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Experience With I-O Therapies in Second-Line NSCLC

Panelists: Leora Horn, MD, MSc, FRCPC, Vanderbilt University Medical Center; Edward B. Garon, MD, David Geffen School of Medicine at UCLA; Thomas E. Stinchcombe, MD, Duke Cancer Institute
Published: Tuesday, Oct 16, 2018



Transcript: 

Leora Horn, MD, MSc, FRCPC: Tom, different checkpoint inhibitors are approved. In the first-line setting, pembrolizumab is approved right now. In the second-line setting, we have nivolumab, pembrolizumab, and atezolizumab as monotherapy. Do you see any differences between these different drugs?

Thomas E. Stinchcombe, MD: I think the second-line immunotherapy-naïve patient population is rapidly declining, in terms of the number of patients we see. But, we do still see them. Most of the time, I don’t think that there’s a strong efficacy or toxicity difference between the 3 therapies. I often decide based on schedule. Nivolumab can be given every 4 weeks. Pembrolizumab and atezolizumab can be given every 3 weeks. I think those factors play more of a role than the differences in the data.

Leora Horn, MD, MSc, FRCPC: Yes, I think schedule is definitely driving us. You’ve given nivolumab every 4 weeks. I have not. That data came from looking at PK/PD [pharmacokinetics/pharmacodynamics] as opposed to efficacy data. I admit that I’m giving 6 months of therapy every 2 weeks if I’m using it. And then I go to an every 4-week regimen. What are you guys doing? Are you giving this every 4 weeks, with no problems, when you’re using it?

Edward B. Garon, MD: I am using it every 4 weeks. I’m very involved in the CheckMate 384 study, which actually was randomized into that question. I’m not sure that I’ve ever been involved in what will probably be such useless data at presentation, because, in fact, they are now both approved. Unless there’s a huge discrepancy between the 2 of them, I think both of them will continue to be used. I have gone to the every 4-week regimen. When one looks at the dose range on studies to date, there’s very little evidence to indicate that there’s a huge difference. And so, I have comfort in using that every 4-week regimen.

Thomas E. Stinchcombe, MD: I use the every 4-week regimen. Some patients travel a lot. Sometimes they are on this therapy for a long time. It does make the patient’s quality of life better.

Leora Horn, MD, MSc, FRCPC: Absolutely. Twenty-six versus 13 visits a year is a dramatic difference in terms of quality of life.

Edward B. Garon, MD: Anyone who has spent much time on Interstate 405 in Los Angeles would like to come into the clinic less frequently rather than more.

Leora Horn, MD, MSc, FRCPC: Fair enough. Tom sometimes has mountains to travel to get to his cancer center.

Transcript Edited for Clarity 
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Transcript: 

Leora Horn, MD, MSc, FRCPC: Tom, different checkpoint inhibitors are approved. In the first-line setting, pembrolizumab is approved right now. In the second-line setting, we have nivolumab, pembrolizumab, and atezolizumab as monotherapy. Do you see any differences between these different drugs?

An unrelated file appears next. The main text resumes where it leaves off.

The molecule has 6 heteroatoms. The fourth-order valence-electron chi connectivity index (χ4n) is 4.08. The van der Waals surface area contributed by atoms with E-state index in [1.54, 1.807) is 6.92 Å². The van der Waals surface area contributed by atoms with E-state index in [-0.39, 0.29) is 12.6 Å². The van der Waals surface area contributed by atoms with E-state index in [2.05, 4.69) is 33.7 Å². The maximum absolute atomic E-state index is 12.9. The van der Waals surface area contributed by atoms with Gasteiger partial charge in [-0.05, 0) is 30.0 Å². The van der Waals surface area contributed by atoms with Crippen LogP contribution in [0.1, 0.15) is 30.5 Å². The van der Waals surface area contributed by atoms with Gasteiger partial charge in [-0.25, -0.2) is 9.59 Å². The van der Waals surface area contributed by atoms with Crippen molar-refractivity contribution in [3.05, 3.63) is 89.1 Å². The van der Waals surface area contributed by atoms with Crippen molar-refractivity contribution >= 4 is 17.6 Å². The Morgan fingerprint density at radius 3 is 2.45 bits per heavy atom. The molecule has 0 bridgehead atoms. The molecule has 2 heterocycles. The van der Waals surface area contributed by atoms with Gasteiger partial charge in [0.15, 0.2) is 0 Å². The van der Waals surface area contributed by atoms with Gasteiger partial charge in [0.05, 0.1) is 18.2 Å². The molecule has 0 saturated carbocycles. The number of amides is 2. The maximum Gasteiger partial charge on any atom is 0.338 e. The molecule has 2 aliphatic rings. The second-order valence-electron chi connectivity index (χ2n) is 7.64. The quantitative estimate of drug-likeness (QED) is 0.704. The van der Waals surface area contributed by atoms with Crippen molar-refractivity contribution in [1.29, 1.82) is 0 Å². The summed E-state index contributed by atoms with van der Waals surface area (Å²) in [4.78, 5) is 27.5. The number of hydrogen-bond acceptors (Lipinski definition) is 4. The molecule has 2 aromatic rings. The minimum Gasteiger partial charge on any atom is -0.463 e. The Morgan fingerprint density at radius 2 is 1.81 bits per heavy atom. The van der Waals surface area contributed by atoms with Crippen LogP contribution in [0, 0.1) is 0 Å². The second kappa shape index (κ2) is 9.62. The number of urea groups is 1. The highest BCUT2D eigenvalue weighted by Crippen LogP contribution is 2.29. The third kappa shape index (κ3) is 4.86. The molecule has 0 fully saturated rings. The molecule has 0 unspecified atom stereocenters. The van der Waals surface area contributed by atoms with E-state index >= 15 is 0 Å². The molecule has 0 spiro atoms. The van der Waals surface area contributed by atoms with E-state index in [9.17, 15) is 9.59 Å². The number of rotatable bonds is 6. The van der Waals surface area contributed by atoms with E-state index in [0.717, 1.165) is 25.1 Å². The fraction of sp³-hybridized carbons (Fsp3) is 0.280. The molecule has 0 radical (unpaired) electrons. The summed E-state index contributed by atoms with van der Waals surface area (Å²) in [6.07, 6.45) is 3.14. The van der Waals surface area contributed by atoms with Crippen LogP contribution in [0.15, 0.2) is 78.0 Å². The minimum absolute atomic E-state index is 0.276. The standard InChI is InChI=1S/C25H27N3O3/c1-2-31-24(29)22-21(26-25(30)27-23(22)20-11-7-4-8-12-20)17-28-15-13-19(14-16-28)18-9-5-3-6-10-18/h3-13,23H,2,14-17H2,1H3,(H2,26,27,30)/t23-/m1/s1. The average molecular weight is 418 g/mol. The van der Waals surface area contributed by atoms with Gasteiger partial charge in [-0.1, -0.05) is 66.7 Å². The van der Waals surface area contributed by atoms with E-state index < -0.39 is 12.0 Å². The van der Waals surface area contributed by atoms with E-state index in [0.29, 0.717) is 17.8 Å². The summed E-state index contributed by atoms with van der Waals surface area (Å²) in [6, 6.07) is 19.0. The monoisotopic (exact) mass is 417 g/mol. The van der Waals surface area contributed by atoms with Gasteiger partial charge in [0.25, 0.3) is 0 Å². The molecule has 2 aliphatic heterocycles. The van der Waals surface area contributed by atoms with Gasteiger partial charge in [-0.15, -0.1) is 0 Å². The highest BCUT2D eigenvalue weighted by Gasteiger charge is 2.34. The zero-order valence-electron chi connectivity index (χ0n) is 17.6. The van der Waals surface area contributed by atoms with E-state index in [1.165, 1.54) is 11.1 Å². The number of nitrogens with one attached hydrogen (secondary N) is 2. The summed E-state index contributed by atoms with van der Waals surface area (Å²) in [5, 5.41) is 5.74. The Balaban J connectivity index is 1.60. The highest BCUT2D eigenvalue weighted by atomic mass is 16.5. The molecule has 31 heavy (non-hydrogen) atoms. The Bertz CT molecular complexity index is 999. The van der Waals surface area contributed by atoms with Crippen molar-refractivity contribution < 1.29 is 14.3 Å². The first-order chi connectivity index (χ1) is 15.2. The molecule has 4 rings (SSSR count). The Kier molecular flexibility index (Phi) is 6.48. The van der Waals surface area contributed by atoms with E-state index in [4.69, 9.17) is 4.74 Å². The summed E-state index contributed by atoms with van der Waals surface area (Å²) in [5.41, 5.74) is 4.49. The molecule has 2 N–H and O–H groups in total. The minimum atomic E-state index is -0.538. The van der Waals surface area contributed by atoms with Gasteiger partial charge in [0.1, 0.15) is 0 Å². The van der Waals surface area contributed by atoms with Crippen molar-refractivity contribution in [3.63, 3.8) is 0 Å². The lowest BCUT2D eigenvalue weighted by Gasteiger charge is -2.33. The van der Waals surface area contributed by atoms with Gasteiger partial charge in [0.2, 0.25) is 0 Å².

Thomas E. Stinchcombe, MD: I think the second-line immunotherapy-naïve patient population is rapidly declining, in terms of the number of patients we see. But, we do still see them. Most of the time, I don’t think that there’s a strong efficacy or toxicity difference between the 3 therapies. I often decide based on schedule. Nivolumab can be given every 4 weeks. Pembrolizumab and atezolizumab can be given every 3 weeks. I think those factors play more of a role than the differences in the data.

Leora Horn, MD, MSc, FRCPC: Yes, I think schedule is definitely driving us. You’ve given nivolumab every 4 weeks. I have not. That data came from looking at PK/PD [pharmacokinetics/pharmacodynamics] as opposed to efficacy data. I admit that I’m giving 6 months of therapy every 2 weeks if I’m using it. And then I go to an every 4-week regimen. What are you guys doing? Are you giving this every 4 weeks, with no problems, when you’re using it?

Edward B. Garon, MD: I am using it every 4 weeks. I’m very involved in the CheckMate 384 study, which actually was randomized into that question. I’m not sure that I’ve ever been involved in what will probably be such useless data at presentation, because, in fact, they are now both approved. Unless there’s a huge discrepancy between the 2 of them, I think both of them will continue to be used. I have gone to the every 4-week regimen. When one looks at the dose range on studies to date, there’s very little evidence to indicate that there’s a huge difference. And so, I have comfort in using that every 4-week regimen.

Thomas E. Stinchcombe, MD: I use the every 4-week regimen. Some patients travel a lot. Sometimes they are on this therapy for a long time. It does make the patient’s quality of life better.

Leora Horn, MD, MSc, FRCPC: Absolutely. Twenty-six versus 13 visits a year is a dramatic difference in terms of quality of life.

Edward B. Garon, MD: Anyone who has spent much time on Interstate 405 in Los Angeles would like to come into the clinic less frequently rather than more.

Leora Horn, MD, MSc, FRCPC: Fair enough. Tom sometimes has mountains to travel to get to his cancer center.

Transcript Edited for Clarity 
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